As for Crown, the issue isn’t so much Brosnan versus McQueen–one inexpressive hunk versus another–as it is hip inexpressiveness in the 60s versus hip inexpressiveness in the 90s. When the original Crown pulls off his first bank robbery, he lights a sleek cigar and laughs loudly and contentedly to himself–behavior that would never even occur to the second Crown, basking in his own triumph after filching the Monet. I suspect a good part of the difference has to do with Brosnan’s post-Eastwood and Schwarzenegger affectlessness, no doubt given additional spin by his stint as James Bond.

Much as this remake pays some respect to Dunaway by casting her in a small part, it acknowledges Michel Legrand’s effective score for the original by integrating its theme song, “The Windmills of Your Mind,” into the latter portions of Bill Conti’s score. It’s a nice gesture, though it doesn’t make up for the otherwise inferior music on the sound track.

One thing that’s missing from the remake was a source of much comment in the original–the split screen, a technique introduced at Expo ’67 and, as Dave Kehr remarked in his Reader review, “hailed as the future of movies,” though a few years later it was “deader than the monorail.” (It was also used to great utopian effect in Woodstock in 1970.) In the 1968 Thomas Crown Affair Pablo Ferro used it mainly to alternate between showing several images at once–most often separate details of a single event–and showing a single image broken up into several interlocking squares. Even on a scanned video, the only way I’ve seen the original, his use of the technique is pleasurable, though it’s strictly stylish embroidery rather than an organic breakthrough. Much of what makes it striking is the beauty of Haskell Wexler’s cinematography, which whenever the story meanders holds one’s interest with patterns of light flashing on a rain-streaked car window or with the rhythms of certain shots going in and out of focus.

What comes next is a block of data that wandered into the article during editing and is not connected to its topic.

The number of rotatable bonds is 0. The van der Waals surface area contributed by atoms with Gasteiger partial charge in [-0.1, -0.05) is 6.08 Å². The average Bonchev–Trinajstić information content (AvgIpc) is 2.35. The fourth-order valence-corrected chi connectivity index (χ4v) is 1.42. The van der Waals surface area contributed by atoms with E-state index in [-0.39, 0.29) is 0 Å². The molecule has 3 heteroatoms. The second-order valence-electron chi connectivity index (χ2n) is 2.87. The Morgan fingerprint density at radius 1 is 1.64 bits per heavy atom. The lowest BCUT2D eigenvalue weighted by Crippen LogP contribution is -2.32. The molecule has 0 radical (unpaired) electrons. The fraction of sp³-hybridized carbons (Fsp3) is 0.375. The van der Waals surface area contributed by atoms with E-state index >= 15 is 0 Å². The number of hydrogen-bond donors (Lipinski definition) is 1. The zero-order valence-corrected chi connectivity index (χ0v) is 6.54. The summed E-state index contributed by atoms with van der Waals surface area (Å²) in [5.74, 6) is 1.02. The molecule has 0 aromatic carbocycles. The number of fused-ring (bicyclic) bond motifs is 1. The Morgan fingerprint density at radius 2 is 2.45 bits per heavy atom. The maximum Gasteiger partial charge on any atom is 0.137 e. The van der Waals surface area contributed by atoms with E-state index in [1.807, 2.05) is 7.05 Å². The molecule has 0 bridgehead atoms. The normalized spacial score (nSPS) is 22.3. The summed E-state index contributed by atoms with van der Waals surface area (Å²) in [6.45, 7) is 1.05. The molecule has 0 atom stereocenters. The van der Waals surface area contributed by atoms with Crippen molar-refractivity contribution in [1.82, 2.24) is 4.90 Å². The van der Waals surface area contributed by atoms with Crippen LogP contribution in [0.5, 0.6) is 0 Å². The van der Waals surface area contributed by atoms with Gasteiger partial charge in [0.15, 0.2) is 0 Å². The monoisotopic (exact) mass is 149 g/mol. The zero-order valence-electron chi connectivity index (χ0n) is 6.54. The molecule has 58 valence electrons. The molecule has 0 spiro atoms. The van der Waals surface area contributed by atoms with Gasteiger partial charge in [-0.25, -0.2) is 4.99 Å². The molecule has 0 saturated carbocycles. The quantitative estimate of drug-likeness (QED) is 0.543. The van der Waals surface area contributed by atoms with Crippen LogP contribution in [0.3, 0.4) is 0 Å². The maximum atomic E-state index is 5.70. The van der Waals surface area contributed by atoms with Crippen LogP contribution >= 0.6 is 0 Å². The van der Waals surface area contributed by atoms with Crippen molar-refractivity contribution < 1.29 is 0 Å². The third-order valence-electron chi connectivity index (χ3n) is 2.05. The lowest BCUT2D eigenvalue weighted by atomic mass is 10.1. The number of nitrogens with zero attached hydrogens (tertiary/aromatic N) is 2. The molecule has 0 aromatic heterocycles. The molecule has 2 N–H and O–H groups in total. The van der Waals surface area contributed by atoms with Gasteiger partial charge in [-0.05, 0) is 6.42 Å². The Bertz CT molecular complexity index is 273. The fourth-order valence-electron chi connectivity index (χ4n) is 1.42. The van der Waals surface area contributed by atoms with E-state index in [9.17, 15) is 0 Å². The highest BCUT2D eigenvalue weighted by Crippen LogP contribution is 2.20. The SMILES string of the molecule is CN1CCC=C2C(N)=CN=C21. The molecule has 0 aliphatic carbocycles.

But a movie of this kind may need a big screen to carry any weight as myth–and without that mythic weight it dissolves into thin air. So part of my preference for the second Thomas Crown and the Fantasyland he moves through is how big they were at 900 N. Michigan. Forced to watch the original on a small screen, I can’t properly judge its strength, even as a piece of fantasy fluff–though millions of people who watch movies on video seem to think they can.